Gossip journalist and producer serving jail for defamation

Lima’s 27th Criminal Court found Medina, host of the nightly gossip show “Magaly TeVe” on national television station ATV and owner of the weekly magazine Magaly, and Guerrero, her producer, guilty of defaming Peruvian soccer star Paolo Guerrero. 

Medina was sentenced to five months in prison, and Guerrero three months, according to Peruvian and international press reports. 

The court also ordered the two journalists to pay Paolo Guerrero 80,000 sols (US$26,000) in damages, according to press reports. Medina and Guerrero were taken into custody immediately after the sentencing. The journalists’ lawyer, César Pérez, said he planned to appeal, Radio Programas de Perú reported.

The case stems from a series of photographs and videos of Guerrero at a Lima night club, which were aired on “Magaly Te Ve” and printed in Magaly in November 2007. According to press reports, Medina alleged that the player had been out drinking early the morning of a match between the Peruvian and Brazilian national soccer teams. An investigation by the Peruvian Soccer Federation found that the photographs had been taken days before, local press reports said. In February, Paolo Guerrero filed a criminal defamation lawsuit, claiming the journalist had insulted his honor and ruined his reputation, the national daily El Comercio reported.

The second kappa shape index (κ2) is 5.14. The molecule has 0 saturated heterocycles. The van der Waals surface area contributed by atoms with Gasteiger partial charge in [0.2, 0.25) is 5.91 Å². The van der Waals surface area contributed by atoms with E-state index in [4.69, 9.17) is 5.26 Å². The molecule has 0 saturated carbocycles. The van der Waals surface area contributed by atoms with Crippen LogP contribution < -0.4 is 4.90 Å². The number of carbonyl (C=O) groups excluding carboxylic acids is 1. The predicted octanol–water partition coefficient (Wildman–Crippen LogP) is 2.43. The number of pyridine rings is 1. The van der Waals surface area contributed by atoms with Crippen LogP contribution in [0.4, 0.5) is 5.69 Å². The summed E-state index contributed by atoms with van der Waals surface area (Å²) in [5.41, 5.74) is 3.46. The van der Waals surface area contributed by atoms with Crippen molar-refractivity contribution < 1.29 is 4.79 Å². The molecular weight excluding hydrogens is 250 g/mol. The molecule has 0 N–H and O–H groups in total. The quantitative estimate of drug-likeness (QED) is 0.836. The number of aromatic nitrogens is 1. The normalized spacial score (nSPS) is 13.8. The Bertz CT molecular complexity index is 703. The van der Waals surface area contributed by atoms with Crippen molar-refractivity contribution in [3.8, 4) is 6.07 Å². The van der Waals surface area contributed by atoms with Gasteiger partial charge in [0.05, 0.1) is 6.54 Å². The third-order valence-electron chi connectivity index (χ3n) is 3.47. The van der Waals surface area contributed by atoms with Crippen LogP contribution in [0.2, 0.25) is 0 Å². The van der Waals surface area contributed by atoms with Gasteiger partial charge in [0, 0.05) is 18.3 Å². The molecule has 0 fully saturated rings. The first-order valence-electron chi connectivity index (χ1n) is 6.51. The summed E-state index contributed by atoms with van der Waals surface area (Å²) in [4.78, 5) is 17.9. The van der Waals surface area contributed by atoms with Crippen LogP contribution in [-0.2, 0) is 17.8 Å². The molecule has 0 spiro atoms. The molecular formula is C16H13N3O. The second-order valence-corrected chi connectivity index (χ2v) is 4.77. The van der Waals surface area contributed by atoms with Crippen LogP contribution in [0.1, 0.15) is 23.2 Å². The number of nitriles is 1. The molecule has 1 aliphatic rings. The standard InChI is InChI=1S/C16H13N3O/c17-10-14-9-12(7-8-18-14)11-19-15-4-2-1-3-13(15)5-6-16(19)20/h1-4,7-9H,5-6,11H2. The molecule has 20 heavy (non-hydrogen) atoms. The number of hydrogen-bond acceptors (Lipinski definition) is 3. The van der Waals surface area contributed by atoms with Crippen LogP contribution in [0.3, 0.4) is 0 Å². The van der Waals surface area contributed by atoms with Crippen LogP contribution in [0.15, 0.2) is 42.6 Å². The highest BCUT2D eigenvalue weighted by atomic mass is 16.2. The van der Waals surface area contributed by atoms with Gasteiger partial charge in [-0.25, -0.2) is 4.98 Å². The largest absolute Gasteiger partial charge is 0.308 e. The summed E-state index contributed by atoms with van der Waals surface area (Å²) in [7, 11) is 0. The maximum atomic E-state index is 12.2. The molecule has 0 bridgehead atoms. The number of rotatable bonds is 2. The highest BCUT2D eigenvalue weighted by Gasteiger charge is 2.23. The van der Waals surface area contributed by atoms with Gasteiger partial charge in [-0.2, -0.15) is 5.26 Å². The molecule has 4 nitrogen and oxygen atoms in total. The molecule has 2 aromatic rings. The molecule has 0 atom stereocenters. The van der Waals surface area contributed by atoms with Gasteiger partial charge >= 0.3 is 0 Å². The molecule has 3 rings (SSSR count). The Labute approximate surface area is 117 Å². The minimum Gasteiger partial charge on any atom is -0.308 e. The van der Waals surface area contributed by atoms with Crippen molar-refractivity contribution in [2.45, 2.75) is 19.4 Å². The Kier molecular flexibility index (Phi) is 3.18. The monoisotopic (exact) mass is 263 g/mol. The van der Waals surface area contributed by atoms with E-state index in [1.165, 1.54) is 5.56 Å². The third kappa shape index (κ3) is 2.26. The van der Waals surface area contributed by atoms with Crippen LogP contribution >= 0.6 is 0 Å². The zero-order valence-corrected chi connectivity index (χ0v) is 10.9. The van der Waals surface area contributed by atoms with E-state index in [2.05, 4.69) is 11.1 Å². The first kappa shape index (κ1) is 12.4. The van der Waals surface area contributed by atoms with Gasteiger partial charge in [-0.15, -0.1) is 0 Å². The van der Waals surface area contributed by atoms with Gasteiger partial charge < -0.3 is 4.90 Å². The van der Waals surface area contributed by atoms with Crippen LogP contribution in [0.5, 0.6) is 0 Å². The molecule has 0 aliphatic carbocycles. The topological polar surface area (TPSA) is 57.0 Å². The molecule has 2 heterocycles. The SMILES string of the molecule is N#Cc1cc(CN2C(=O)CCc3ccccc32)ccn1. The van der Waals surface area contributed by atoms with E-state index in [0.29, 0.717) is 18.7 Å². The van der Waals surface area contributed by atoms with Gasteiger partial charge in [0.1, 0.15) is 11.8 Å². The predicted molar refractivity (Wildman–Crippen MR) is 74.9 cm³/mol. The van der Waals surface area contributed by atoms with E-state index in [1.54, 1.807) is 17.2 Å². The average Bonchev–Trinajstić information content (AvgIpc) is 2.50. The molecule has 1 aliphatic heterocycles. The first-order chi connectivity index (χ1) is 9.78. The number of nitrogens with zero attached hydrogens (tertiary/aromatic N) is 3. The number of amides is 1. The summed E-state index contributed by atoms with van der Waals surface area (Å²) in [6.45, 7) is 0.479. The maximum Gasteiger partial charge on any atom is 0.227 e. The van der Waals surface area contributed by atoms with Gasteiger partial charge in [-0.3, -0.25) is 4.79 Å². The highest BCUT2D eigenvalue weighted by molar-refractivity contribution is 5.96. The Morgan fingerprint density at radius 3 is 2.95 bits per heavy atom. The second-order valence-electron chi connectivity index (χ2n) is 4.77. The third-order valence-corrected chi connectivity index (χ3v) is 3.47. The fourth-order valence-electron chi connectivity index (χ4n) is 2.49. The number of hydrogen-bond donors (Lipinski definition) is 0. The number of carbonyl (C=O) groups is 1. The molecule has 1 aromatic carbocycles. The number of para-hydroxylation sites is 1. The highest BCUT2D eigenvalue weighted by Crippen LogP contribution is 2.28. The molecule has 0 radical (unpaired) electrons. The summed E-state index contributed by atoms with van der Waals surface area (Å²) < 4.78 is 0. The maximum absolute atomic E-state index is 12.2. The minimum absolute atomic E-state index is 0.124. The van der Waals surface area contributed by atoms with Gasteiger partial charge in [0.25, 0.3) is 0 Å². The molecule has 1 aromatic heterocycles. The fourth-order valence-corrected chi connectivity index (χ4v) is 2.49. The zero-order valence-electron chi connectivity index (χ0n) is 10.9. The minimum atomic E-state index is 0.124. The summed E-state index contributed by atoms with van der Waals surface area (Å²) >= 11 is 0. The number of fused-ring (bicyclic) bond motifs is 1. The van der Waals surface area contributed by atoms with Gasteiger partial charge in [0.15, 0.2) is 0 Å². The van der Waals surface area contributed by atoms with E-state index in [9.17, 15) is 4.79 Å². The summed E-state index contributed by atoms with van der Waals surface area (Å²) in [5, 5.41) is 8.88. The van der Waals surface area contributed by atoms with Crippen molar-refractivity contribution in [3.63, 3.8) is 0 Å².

“This verdict shows that Peru is now out of step with the regional consensus to decriminalize defamation,” said Carlos Lauría, CPJ’s Americas Senior Program Coordinator. “Defamation cases should be heard in civil courts, not criminal courts that hand down jail terms. We call on the appeal court to overturn this conviction and free Magaly Medina and Ney Guerrero Orellana.”

Laws that criminalize speech are incompatible with the rights established under Article 13 of the American Convention on Human Rights, which Peru has ratified. As the Inter-American Commission on Human Rights (IACHR) stated in 1994, “Considering the consequences of criminal sanctions and the inevitable chilling effect they have on freedom of expression, criminalization of speech can only apply in those exceptional circumstances when there is an obvious and direct threat of lawless violence.”